I used to think that I was scared of certain types of people. That is: people who are quick to judge, quick to turn on you, make assumptions without checking facts, act one way to your face and another way behind your back, or, maybe in a work context, treat you with contempt by ignoring you or overriding your decisions. Etc. That’s a lot of different behaviours – and there are many more, that I haven’t mentioned – but hopefully, you get my gist.
I suppose, when it comes down to it, I am talking about people who make radically different choices from me. I try to behave thoughtfully, logically and reasonably, maturely, rationally, and to have perspective and see other perspectives. (Now. It was a very different story when I was younger! I was often self-righteous and contemptuous.) I try to think actions through to consequences. I don’t always behave in these ways, but I’m always trying to, and working on it.
So, yeah, I used to think that I was scared of people who made radically different choices from me, but I’ve changed my mind; I don’t think that’s what’s happening. I think I’ve been scared of confrontation, and the consequences of confrontation.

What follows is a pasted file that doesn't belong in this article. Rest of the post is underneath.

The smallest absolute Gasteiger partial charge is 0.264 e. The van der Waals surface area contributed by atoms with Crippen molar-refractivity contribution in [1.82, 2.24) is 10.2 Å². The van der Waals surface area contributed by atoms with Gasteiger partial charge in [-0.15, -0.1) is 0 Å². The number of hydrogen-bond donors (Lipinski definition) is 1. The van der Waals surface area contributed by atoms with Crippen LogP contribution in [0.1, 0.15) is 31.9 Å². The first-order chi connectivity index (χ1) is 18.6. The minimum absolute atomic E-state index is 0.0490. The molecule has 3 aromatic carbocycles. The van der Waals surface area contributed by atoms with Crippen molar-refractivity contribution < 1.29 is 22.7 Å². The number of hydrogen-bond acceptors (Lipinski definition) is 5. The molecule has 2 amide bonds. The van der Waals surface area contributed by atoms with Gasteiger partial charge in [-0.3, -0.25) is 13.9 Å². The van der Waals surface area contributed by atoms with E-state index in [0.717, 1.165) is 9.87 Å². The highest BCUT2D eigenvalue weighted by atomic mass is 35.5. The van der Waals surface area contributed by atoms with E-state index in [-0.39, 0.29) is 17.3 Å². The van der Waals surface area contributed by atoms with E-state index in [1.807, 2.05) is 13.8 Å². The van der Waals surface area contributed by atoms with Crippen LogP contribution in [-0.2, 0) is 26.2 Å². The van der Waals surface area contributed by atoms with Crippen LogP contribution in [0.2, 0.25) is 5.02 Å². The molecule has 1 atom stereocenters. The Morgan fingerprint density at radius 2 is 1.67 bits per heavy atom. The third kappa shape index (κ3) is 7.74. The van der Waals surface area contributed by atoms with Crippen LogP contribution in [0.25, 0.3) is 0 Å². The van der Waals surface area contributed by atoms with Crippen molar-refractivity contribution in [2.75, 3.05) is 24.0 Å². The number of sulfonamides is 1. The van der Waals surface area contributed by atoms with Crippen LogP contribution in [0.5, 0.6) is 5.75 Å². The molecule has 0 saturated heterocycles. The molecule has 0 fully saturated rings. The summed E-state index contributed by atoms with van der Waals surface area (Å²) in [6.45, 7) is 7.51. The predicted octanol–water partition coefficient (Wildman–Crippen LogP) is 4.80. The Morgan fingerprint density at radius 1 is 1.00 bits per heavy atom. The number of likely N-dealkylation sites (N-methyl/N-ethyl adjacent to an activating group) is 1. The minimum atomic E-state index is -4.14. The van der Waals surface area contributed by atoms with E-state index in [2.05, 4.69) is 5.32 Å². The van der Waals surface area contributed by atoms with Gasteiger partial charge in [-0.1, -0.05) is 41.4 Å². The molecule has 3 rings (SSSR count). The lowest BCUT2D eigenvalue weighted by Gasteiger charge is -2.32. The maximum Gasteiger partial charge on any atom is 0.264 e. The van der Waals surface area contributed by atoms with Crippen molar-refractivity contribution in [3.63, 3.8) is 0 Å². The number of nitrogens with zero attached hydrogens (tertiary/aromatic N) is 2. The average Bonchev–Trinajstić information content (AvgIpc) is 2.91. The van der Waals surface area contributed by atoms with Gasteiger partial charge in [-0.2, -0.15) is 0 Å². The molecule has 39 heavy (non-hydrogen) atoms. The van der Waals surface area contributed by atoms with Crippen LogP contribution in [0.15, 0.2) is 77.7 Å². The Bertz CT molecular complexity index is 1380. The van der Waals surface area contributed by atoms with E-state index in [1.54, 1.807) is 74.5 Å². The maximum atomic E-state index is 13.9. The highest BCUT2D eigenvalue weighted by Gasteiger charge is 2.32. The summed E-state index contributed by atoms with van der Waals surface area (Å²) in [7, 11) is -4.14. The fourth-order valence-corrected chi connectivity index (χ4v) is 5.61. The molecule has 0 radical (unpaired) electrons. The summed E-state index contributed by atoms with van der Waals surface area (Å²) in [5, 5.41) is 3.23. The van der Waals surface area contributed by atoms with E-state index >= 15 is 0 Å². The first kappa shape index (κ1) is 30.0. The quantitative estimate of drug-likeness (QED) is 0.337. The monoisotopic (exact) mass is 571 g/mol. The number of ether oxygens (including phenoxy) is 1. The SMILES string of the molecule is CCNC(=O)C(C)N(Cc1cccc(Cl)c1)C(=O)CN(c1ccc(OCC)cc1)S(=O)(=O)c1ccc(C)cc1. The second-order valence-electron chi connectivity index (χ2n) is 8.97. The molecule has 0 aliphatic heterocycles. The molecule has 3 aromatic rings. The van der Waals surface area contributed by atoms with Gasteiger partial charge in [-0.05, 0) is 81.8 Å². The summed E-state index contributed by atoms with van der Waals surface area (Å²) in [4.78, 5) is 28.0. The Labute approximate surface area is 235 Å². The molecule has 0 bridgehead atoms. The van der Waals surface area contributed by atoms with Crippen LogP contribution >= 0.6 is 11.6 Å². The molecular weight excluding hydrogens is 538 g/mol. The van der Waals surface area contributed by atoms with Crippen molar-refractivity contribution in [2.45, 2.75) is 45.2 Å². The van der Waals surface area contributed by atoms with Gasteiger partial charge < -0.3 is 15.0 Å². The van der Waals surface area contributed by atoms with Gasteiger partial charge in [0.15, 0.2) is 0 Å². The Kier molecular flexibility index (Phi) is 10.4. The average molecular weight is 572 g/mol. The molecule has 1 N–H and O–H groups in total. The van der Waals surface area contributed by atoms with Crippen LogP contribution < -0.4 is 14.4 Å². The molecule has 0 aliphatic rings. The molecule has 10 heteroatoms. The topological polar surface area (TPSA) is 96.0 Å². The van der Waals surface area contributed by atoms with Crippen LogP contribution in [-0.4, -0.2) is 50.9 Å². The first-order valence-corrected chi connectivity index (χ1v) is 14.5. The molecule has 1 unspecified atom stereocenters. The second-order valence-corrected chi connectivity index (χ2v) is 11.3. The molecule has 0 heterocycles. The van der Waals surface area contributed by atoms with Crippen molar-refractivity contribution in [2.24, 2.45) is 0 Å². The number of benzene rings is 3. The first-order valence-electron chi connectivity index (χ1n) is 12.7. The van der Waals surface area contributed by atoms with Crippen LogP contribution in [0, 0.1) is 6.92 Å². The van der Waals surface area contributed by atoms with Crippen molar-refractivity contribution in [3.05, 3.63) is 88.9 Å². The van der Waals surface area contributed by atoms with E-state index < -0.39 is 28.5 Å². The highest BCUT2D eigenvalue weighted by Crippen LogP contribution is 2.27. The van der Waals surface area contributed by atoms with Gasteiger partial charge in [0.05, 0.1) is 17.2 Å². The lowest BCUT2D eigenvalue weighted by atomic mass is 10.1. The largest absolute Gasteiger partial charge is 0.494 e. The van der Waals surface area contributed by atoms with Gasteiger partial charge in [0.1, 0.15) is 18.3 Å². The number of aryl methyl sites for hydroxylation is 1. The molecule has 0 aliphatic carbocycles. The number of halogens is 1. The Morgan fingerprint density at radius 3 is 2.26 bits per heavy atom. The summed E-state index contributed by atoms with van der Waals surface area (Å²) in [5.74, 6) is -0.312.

What am I so afraid of? I’m afraid of being wrong, sure, maybe. If you enter into an argument, you could be proven wrong. It could be humiliating and confusing. But I think, more than anything, I’m afraid of being disliked. Now, that might seem nuts – why should you be afraid of being disliked (or worse, being marked as an “enemy”) if you have an argument about something? Ohhhhhh. Well. Because it happens all the time. Our society is so terrible with confrontation that people often can’t separate liking someone personally from having differences in opinion. If we disagree with people who don’t want refugees coming to Australia, we don’t engage logic or reason to rationally discuss; we dismiss, shun, censor, misrepresent, bully and abuse our opponents instead. “Idiots.” “You disgust me.”